Republicans quickly revived the "defund the police" criticisms. "Our law 
enforcement officers need more funding not less," Rep. Scott Fitzgerald, 
R-Wis., said during Wednesday's debate.

   Despite the political attacks by Republicans, even the House's more centrist 
lawmakers, some representing more conservative districts, backed the bill.

   "Black Americans have endured generations of systemic racism and 
discrimination for too long, and this has been painfully evident in their 
treatment by law enforcement," said Rep. Suzan DelBene, D-Wash, who chairs the 
moderate New Democrat Coalition.

   That endorsement came despite the bill's prohibitions on so-called qualified 
immunity, which shields law enforcement from certain lawsuits and is one of the 
main provisions that will likely need to be negotiated in any compromise with 
the Senate.

   Police unions and other law enforcement groups have argued that, without 
such legal protections, fear of lawsuits will stop people from becoming police 
officers --- even though the measure permits such suits only against law 
enforcement agencies, rather than all public employees.

   California Rep. Karen Bass, who authored the bill, understands the challenge 
some House members face in supporting it.

   "My colleagues, several of them, I do not make light of the difficulty they 
had getting reelected because of the lie around defunding the police," Bass 
said.

   She called provisions limiting qualified immunity and easing standards for 
prosecution "the only measures that hold police accountable --- that will 
actually decrease the number of times we have to see people killed on 
videotape."

   Bass said she would not make concessions before the bill cleared the House. 
Changes would only serve to weaken it while failing to shield Democrats from 
the false "defund the police" narrative surrounding it, she said.

   "Even if they were to vote against the bill, even if they were to have a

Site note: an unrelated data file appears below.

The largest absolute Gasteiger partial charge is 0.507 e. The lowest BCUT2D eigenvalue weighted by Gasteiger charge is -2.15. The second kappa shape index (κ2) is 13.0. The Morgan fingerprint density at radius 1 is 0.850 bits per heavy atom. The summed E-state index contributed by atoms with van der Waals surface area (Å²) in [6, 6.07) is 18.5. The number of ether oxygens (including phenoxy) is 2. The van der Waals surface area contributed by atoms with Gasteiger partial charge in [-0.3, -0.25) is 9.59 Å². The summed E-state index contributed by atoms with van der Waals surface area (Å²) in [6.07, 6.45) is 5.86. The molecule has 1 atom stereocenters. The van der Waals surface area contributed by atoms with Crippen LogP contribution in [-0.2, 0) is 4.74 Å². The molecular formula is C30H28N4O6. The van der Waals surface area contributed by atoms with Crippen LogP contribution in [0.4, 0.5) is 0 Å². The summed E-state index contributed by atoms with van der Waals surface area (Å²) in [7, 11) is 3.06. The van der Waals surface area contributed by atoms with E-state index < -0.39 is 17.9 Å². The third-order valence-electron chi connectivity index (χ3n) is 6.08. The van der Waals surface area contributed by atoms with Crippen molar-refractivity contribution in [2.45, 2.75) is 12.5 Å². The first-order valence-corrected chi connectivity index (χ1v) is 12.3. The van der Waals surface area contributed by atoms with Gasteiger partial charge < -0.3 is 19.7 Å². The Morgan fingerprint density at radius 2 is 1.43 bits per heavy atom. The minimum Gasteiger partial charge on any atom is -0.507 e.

press conference denouncing the bill, they are still going to be hit with the 
same lie," Bass said of Democrats.

   She also acknowledged the challenges Democrats faced last November --- and 
may likely see again --- when former President Donald Trump's reelection 
campaign and other leading Republicans crowded the airwaves with images of 
cities around the country burning. But Bass said those attacks, like much of 
the opposition to the bill, are built on racism, promoting fears about how "the 
scary Black people are going to attack you if you try to rein in the police."

   "That's as old as apple pie in our history," she said. "So do you not act 
because of that?"

   Still, she conceded that changes are likely to come if the measure is to win 
the minimum 60 votes it will need to advance in the Senate, which is now split 
50-50. Bass said she'd been in contact with South Carolina Sen. Tim Scott, the 
only Black Republican in the chamber, and was confident he would help deliver 
some GOP support.

   Scott said this week that the legislation's sticking points were qualified 
immunity and prosecutorial standards and that in both areas, "We have to 
protect individual officers."

   "That's a red line for me," Scott said, adding, "Hopefully we'll come up 
with something that actually works."

   That could prove a tall order, despite the White House's vocal support for 
police reform. Biden has promised to combat systemic racism and signed 
executive orders he says will begin doing that, though advocates are expecting 
the new administration to go further.

   Biden has tweeted that he hopes "to be able to sign into law a landmark 
police reform bill."